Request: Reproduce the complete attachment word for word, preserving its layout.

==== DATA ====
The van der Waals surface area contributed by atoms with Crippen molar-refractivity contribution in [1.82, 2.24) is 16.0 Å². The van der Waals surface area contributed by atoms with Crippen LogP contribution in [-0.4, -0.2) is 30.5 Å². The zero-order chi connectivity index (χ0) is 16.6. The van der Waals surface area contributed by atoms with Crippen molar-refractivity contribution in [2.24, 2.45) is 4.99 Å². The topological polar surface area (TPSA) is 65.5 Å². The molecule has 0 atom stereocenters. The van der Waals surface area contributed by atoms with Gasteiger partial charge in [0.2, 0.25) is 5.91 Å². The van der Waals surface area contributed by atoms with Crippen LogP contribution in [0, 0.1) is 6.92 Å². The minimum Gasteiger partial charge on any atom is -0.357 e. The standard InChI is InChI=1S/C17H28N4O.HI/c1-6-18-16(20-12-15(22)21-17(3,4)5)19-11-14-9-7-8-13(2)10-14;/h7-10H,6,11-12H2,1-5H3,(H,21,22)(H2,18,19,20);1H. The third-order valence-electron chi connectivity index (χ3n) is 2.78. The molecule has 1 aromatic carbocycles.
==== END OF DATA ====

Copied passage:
The van der Waals surface area contributed by atoms with Crippen molar-refractivity contribution in [1.82, 2.24) is 16.0 Å². The van der Waals surface area contributed by atoms with Crippen LogP contribution in [-0.4, -0.2) is 30.5 Å². The zero-order chi connectivity index (χ0) is 16.6. The van der Waals surface area contributed by atoms with Crippen molar-refractivity contribution in [2.24, 2.45) is 4.99 Å². The topological polar surface area (TPSA) is 65.5 Å². The molecule has 0 atom stereocenters. The van der Waals surface area contributed by atoms with Gasteiger partial charge in [0.2, 0.25) is 5.91 Å². The van der Waals surface area contributed by atoms with Crippen LogP contribution in [0, 0.1) is 6.92 Å². The minimum Gasteiger partial charge on any atom is -0.357 e. The standard InChI is InChI=1S/C17H28N4O.HI/c1-6-18-16(20-12-15(22)21-17(3,4)5)19-11-14-9-7-8-13(2)10-14;/h7-10H,6,11-12H2,1-5H3,(H,21,22)(H2,18,19,20);1H. The third-order valence-electron chi connectivity index (χ3n) is 2.78. The molecule has 1 aromatic carbocycles.